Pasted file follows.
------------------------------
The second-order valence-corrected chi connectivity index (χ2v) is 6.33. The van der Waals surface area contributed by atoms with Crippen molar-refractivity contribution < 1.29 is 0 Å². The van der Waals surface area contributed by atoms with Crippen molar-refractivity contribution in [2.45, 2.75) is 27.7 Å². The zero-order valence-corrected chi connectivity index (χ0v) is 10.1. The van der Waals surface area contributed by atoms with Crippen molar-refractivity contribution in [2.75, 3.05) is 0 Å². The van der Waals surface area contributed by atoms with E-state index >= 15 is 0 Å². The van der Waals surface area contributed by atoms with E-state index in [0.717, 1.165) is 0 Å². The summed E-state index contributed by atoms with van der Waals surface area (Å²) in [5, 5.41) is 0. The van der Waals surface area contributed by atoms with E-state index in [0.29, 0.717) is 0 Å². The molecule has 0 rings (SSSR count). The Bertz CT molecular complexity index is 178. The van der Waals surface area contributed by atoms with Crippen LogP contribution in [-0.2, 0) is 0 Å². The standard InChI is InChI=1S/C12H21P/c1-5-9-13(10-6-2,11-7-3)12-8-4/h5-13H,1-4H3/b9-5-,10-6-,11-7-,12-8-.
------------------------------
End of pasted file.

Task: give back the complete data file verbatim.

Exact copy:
The second-order valence-corrected chi connectivity index (χ2v) is 6.33. The van der Waals surface area contributed by atoms with Crippen molar-refractivity contribution < 1.29 is 0 Å². The van der Waals surface area contributed by atoms with Crippen molar-refractivity contribution in [2.45, 2.75) is 27.7 Å². The zero-order valence-corrected chi connectivity index (χ0v) is 10.1. The van der Waals surface area contributed by atoms with Crippen molar-refractivity contribution in [2.75, 3.05) is 0 Å². The van der Waals surface area contributed by atoms with E-state index >= 15 is 0 Å². The van der Waals surface area contributed by atoms with E-state index in [0.717, 1.165) is 0 Å². The summed E-state index contributed by atoms with van der Waals surface area (Å²) in [5, 5.41) is 0. The van der Waals surface area contributed by atoms with E-state index in [0.29, 0.717) is 0 Å². The molecule has 0 rings (SSSR count). The Bertz CT molecular complexity index is 178. The van der Waals surface area contributed by atoms with Crippen LogP contribution in [-0.2, 0) is 0 Å². The standard InChI is InChI=1S/C12H21P/c1-5-9-13(10-6-2,11-7-3)12-8-4/h5-13H,1-4H3/b9-5-,10-6-,11-7-,12-8-.